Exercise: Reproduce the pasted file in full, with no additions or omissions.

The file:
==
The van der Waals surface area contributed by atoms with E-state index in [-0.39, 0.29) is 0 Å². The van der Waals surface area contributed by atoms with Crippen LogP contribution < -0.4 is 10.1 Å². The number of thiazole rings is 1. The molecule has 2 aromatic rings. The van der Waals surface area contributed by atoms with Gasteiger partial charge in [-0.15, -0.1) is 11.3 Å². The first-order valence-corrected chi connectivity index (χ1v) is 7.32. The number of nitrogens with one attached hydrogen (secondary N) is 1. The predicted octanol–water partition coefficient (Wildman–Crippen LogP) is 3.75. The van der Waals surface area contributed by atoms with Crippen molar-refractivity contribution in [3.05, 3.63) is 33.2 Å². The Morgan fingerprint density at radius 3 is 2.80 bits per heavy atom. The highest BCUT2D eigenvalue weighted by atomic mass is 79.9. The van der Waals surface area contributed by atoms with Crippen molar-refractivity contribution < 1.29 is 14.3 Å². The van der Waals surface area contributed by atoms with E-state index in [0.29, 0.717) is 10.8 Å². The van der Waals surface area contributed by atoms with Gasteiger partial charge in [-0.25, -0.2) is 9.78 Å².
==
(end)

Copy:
The van der Waals surface area contributed by atoms with E-state index in [-0.39, 0.29) is 0 Å². The van der Waals surface area contributed by atoms with Crippen LogP contribution < -0.4 is 10.1 Å². The number of thiazole rings is 1. The molecule has 2 aromatic rings. The van der Waals surface area contributed by atoms with Gasteiger partial charge in [-0.15, -0.1) is 11.3 Å². The first-order valence-corrected chi connectivity index (χ1v) is 7.32. The number of nitrogens with one attached hydrogen (secondary N) is 1. The predicted octanol–water partition coefficient (Wildman–Crippen LogP) is 3.75. The van der Waals surface area contributed by atoms with Crippen molar-refractivity contribution in [3.05, 3.63) is 33.2 Å². The Morgan fingerprint density at radius 3 is 2.80 bits per heavy atom. The highest BCUT2D eigenvalue weighted by atomic mass is 79.9. The van der Waals surface area contributed by atoms with Crippen molar-refractivity contribution < 1.29 is 14.3 Å². The van der Waals surface area contributed by atoms with E-state index in [0.29, 0.717) is 10.8 Å². The van der Waals surface area contributed by atoms with Gasteiger partial charge in [-0.25, -0.2) is 9.78 Å².